As Congress sees a shutdown as increasingly inevitable, the president sees a chance to show more swagger.
Mr. Trump’s embrace of a shutdown has given lawmakers on both sides the freedom to throw up their hands and claim this whole mess is beyond their control. The mood around the Capitol is less one of urgency and activity than of fatalism. Last week, Richard Shelby, the chairman of the Senate Appropriations Committee, said Congress looked to be “headed down the road to nowhere.”
.. Not only did Speaker Paul Ryan fail to mobilize lawmakers for a vote on Mr. Trump’s $5 billion, but many lame-duck members couldn’t be bothered to show up for work at all. (Nothing like an electoral rout to take the starch out of a conference.) Counting, much less whipping, the vote became all but impossible. By Thursday, House leaders gave up and sent members home for a six-day weekend.
.. On the Senate side, Mr. Schumer’s office is insisting that everything depends on whether the Republican leader, Mitch McConnell, can persuade the president to embrace a deal that Democrats can live with. The latest offer on the table is for a one-year “continuing resolution,” or C.R., that would delay the fight by temporarily funding parts of the government at current levels.
Shutdowns are especially fertile ground for Mr. Trump because they pit him against a political establishment that, as he sees it, obstinately refuses to pay proper deference to his genius. He has repeatedly voiced frustration at Congress’s unwillingness to lie back and let him run things as he sees fit.
Threatening to throw the government into chaos — to furlough, or in the case of personnel deemed “essential,”withhold paychecks from hundreds of thousands of workers, includingFood and Drug Administration inspectors, Transportation Security Administration inspectors and, paradoxically, Border Patrol agents — lets him exact a bit of cathartic payback, reminding lawmakers just how uncomfortable he can make their lives.
Chest thumping and trash talking remain central to Mr. Trump’s brand as a disrupter. His followers thrill to him precisely because of his pugilistic, vaguely unhinged personality. The more he rails against politics as usual, the more his base swoons.
As for those who see Mr. Trump as behaving like a petulant toddler, he doesn’t have to face their electoral judgment for another two years — an eternity in politics.
For now, the president can relish playing the tough guy. Even if he winds up folding, he’ll doubtless toss out some alternative facts and declare victory. As usual, he has ensured that this holiday season’s drama is all about him.
for more than two decades during the Cold War, the public was bombarded by an enormous publicity campaign to shape American views of Russia and its foreign policy.
.. in 1950, it created Radio Free Europe, a government-sponsored broadcasting station. Ostensibly, it provided unbiased news for Eastern Europeans, but in fact the agency used it to wage a subversive campaign to weaken Communist governments behind the Iron Curtain.
.. how to hide the agency’s hand? How to account for the millions of C.I.A. dollars pouring into the broadcasting station? Simple: pretend that ordinary Americans are paying the bills.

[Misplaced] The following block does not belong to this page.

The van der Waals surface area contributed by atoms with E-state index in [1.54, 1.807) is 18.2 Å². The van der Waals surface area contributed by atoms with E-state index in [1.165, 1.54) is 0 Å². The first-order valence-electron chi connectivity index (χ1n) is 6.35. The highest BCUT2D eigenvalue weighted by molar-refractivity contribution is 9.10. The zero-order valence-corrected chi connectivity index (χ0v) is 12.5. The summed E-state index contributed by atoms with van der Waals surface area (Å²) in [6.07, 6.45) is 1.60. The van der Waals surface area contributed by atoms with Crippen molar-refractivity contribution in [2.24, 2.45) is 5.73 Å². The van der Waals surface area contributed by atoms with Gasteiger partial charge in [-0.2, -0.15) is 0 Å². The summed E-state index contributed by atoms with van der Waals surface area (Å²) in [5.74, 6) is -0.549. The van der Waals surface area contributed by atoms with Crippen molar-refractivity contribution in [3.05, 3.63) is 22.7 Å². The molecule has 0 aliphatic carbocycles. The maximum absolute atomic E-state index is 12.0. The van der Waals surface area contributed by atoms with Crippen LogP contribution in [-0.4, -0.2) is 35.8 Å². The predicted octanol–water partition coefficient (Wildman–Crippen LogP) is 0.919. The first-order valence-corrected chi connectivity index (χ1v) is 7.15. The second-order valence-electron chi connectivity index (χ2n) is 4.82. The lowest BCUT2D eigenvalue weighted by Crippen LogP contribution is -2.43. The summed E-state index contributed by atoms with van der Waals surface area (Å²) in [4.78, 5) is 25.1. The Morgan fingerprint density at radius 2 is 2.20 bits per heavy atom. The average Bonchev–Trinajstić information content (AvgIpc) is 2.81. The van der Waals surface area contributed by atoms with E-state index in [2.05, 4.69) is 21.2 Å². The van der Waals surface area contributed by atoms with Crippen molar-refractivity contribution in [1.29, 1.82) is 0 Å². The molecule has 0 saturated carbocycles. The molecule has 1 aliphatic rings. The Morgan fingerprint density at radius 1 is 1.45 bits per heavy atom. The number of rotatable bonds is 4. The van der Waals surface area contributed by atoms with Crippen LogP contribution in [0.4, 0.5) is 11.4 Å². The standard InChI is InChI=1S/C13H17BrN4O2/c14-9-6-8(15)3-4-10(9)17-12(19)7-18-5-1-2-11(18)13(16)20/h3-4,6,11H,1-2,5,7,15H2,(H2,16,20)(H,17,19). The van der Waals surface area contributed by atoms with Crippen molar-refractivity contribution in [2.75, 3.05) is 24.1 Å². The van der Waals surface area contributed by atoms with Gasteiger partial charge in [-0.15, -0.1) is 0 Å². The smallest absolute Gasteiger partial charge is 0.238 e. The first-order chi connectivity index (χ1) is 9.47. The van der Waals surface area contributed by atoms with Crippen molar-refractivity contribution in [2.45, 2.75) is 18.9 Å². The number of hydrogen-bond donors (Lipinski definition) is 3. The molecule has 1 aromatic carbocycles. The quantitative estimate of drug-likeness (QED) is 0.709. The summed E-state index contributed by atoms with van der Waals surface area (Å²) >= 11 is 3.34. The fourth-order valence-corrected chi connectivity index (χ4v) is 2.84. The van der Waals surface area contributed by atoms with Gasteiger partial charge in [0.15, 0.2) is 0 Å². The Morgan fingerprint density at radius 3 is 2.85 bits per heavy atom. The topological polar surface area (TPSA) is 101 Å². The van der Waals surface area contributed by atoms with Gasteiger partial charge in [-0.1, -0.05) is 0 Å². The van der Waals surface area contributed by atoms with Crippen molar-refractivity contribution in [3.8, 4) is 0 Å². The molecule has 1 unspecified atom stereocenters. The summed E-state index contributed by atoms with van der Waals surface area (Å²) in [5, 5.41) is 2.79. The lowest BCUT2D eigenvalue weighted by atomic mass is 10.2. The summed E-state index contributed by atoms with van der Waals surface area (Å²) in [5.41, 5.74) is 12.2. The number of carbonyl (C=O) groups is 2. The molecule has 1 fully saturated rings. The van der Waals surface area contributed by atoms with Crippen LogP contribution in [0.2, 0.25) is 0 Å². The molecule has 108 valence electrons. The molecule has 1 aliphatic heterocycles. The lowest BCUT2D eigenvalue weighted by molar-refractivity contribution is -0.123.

.. a well-heeled and well-connected front group, the National Committee for a Free Europe. Each year it ran an enormous fund-raising campaign called the Crusade for Freedom
.. annual appeals resembling a hybrid of World War II war bond campaigns and contemporary NPR pledge drives.
.. Even newspaper delivery boys played a part, soliciting donations from subscribers on their paper routes.
.. They dutifully wrote checks to Radio Free Europe, and their contributions were magnified by gifts from many of the country’s biggest corporations, yielding, on average, about $1 million annually.
It wasn’t enough: The donations barely covered the cost of running the “fund-raising drives,” to say nothing of Radio Free Europe’s $30 million annual budgets. But that wasn’t the point.
.. the C.I.A. saw that it could exploit the fund-raising campaign as a conduit for domestic propaganda.
.. It provided the leitmotif for Reagan’s denunciations of the “evil empire” in the 1980s. One can even hear echoes in Donald Trump’s recent speech to the United Nations: His long digression on the evils of socialism seems drawn from the heated rhetoric of ads gone by.
.. The crusade blasted all information from enemy sources as lies and deceit — fake news, we could say. This counter-propaganda sought to inoculate the public from being receptive to anything said by the other side. It’s a tactic we’ve seen play out in real time on the president’s Twitter feed.
.. Radio Free Europe itself — which continues to operate out of its headquarters in Prague — has shaped Vladimir Putin’s worldview. Russia has long tried to claim Eastern Europe as its sphere of influence. Moscow hated the station for its meddling. As a K.G.B. officer, Mr. Putin no doubt spent many hours fretting over its activities in the Soviet bloc. It was a major irritant. He may even see the 2016 election hack as a way to even the score. If so, it’s payback indeed.